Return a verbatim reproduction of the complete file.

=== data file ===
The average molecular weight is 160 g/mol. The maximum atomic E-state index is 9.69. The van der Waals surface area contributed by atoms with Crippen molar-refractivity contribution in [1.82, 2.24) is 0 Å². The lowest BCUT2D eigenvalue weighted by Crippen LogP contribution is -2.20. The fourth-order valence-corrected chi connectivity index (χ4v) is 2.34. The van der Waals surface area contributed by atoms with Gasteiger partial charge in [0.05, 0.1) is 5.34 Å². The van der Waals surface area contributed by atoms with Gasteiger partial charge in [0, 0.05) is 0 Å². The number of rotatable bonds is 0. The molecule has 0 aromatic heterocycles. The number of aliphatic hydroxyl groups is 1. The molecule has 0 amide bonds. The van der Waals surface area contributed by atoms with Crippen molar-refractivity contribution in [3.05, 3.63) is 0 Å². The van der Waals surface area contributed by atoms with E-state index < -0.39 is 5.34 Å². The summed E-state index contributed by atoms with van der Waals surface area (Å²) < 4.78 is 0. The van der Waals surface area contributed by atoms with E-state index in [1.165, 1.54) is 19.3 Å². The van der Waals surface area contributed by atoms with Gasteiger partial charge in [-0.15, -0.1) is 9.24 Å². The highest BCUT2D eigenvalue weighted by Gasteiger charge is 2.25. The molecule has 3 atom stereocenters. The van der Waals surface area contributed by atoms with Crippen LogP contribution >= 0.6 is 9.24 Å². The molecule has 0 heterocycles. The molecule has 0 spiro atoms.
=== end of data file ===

The average molecular weight is 160 g/mol. The maximum atomic E-state index is 9.69. The van der Waals surface area contributed by atoms with Crippen molar-refractivity contribution in [1.82, 2.24) is 0 Å². The lowest BCUT2D eigenvalue weighted by Crippen LogP contribution is -2.20. The fourth-order valence-corrected chi connectivity index (χ4v) is 2.34. The van der Waals surface area contributed by atoms with Gasteiger partial charge in [0.05, 0.1) is 5.34 Å². The van der Waals surface area contributed by atoms with Gasteiger partial charge in [0, 0.05) is 0 Å². The number of rotatable bonds is 0. The molecule has 0 aromatic heterocycles. The number of aliphatic hydroxyl groups is 1. The molecule has 0 amide bonds. The van der Waals surface area contributed by atoms with Crippen molar-refractivity contribution in [3.05, 3.63) is 0 Å². The van der Waals surface area contributed by atoms with E-state index < -0.39 is 5.34 Å². The summed E-state index contributed by atoms with van der Waals surface area (Å²) < 4.78 is 0. The van der Waals surface area contributed by atoms with E-state index in [1.165, 1.54) is 19.3 Å². The van der Waals surface area contributed by atoms with Gasteiger partial charge in [-0.15, -0.1) is 9.24 Å². The highest BCUT2D eigenvalue weighted by Gasteiger charge is 2.25. The molecule has 3 atom stereocenters. The van der Waals surface area contributed by atoms with Crippen LogP contribution >= 0.6 is 9.24 Å². The molecule has 0 heterocycles. The molecule has 0 spiro atoms.